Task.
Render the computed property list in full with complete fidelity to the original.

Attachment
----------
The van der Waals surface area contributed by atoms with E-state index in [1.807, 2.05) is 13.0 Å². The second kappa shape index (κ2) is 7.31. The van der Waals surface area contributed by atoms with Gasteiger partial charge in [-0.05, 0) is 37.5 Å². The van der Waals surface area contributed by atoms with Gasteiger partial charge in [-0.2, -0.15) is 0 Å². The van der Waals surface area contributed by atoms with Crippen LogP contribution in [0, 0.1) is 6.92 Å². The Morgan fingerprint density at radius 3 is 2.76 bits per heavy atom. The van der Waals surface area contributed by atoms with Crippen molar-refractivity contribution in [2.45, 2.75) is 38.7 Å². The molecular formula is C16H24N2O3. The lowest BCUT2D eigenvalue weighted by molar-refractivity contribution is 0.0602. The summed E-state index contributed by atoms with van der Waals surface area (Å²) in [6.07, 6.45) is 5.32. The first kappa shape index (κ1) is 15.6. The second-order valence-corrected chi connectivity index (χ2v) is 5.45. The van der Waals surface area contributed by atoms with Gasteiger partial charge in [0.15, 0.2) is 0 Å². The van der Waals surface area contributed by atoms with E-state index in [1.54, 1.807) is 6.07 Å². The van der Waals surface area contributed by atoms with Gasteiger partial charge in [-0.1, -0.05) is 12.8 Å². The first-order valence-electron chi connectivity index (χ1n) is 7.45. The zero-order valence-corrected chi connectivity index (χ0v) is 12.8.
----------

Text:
The van der Waals surface area contributed by atoms with E-state index in [1.807, 2.05) is 13.0 Å². The second kappa shape index (κ2) is 7.31. The van der Waals surface area contributed by atoms with Gasteiger partial charge in [-0.05, 0) is 37.5 Å². The van der Waals surface area contributed by atoms with Gasteiger partial charge in [-0.2, -0.15) is 0 Å². The van der Waals surface area contributed by atoms with Crippen LogP contribution in [0, 0.1) is 6.92 Å². The Morgan fingerprint density at radius 3 is 2.76 bits per heavy atom. The van der Waals surface area contributed by atoms with Crippen molar-refractivity contribution in [2.45, 2.75) is 38.7 Å². The molecular formula is C16H24N2O3. The lowest BCUT2D eigenvalue weighted by molar-refractivity contribution is 0.0602. The summed E-state index contributed by atoms with van der Waals surface area (Å²) in [6.07, 6.45) is 5.32. The first kappa shape index (κ1) is 15.6. The second-order valence-corrected chi connectivity index (χ2v) is 5.45. The van der Waals surface area contributed by atoms with Gasteiger partial charge in [0.15, 0.2) is 0 Å². The van der Waals surface area contributed by atoms with E-state index in [1.54, 1.807) is 6.07 Å². The van der Waals surface area contributed by atoms with Gasteiger partial charge in [-0.1, -0.05) is 12.8 Å². The first-order valence-electron chi connectivity index (χ1n) is 7.45. The zero-order valence-corrected chi connectivity index (χ0v) is 12.8.